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"IT TAKES A WOMAN, BUT HILLARY'S NOT THE ONE"

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It is virtually impossible to consume news anywhere in the United States and not be besieged by the media's illusory and premature "Hillary in 2008" presidential frenzy. Take for example the August 28th lead story in Time Magazine, which provocatively featured a cover image of Mrs. Clinton hovering above a "Love Her" or "Hate Her" opinion poll.

The public response to the poll, as reported by media, was steeped more in 'gendrification,' than persuaded by Clinton's policies and positions. The media barrage was all about Hillary the woman. Hillary the polarizing woman. Hillary the woman respected by women. Respected by men. Hated by women. Hated by men. And on and on and on.....

Indeed, Hillary the woman was the principal factor in deconstructing Hillary the candidate. No surprise here since media is mostly entertainment, and gender based analysis is much more titillating than issue based analysis, understanding of course that media's purpose is not to inform... but to transform. To transform the world's most important moral, ethical, social and political debate of war vs. peace and killing vs. not killing to the age-old playground debate of girl vs. boy, skirt vs. pants and estrogen vs. testosterone. Is she woman enough or is she man enough? That is the question!

The truth is that undecided 2008 presidential candidate Hillary is the quintessential catalyst to inflame ideological hype. Of particular note is the continued interest in her marriage. A tease that attracts fans of media drama and the media personalities who drive the drama along. Clinton is a favorite topic for spewing television pundits on the right and on the left. She's the instigator of innumerable blogosphere posts, navigating across the red blue digital divide. A witting provocateur filling the airwaves on heated talk radio. A traverser of all modes of print, as millions upon millions of fonts address, and undress, the suitability of a woman President.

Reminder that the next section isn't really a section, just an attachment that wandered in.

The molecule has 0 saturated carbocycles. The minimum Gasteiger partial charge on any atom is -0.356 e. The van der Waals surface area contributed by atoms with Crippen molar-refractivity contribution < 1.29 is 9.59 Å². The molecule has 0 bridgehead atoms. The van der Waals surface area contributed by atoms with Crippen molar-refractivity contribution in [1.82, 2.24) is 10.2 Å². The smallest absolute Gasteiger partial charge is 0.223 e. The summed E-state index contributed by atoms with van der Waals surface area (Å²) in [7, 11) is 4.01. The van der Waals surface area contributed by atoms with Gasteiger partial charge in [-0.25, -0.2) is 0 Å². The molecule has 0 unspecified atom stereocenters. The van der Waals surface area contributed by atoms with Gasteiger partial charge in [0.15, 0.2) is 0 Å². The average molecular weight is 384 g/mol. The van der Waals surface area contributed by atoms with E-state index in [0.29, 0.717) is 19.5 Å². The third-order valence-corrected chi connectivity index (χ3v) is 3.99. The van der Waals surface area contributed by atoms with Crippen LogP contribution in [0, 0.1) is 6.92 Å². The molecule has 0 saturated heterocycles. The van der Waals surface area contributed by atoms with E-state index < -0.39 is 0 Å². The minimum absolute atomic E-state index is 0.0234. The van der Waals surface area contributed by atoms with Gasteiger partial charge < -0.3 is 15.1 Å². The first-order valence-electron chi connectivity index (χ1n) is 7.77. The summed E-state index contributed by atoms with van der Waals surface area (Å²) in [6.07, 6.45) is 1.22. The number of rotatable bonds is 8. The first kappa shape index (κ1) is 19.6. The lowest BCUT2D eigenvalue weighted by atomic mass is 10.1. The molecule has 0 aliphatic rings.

Regardless of the forum, the gender driven questions, some misogynist, others thoughtful, pour from the mouths of liberals and conservatives, males and females alike: "Is it time for a woman"? "Is it the RIGHT time for a woman?" "Can a woman serve?" "Should a woman serve?" "Will a woman serve?"

Not only are these questions aired and pounded ad nauseam amongst talking heads and fontificators, they are also frequently posed to Mrs. Clinton herself, who responds coyly with quips like "stay tuned" as if the ultimate determination of the capability of women rests squarely within her domain.


Wrong!

Clinton is a woman. But she isn't THE woman. And she isn't America's female solution to end the centuries old precedent that its leader must be male. Nonetheless, Mrs. Clinton should be appreciated for rousing a spirited debate on the plausibility and efficacy of electing a woman president of the United States. It's a subject and an action whose time has truly come. And in spite of the media downgrading its relevance to mindless entertainment, it is a topic to be taken quite seriously.

America is in deep trouble. It has lost its way. It has lost its understanding of freedom, compassion and peace. It no longer recognizes itself as a partner in the world and a promoter of peace. It sees itself as the owner of the world with a penchant for war. Militarism and war-speak overwhelm all media. Whether on the right or the left, progressive or conservative, war is the primary topic.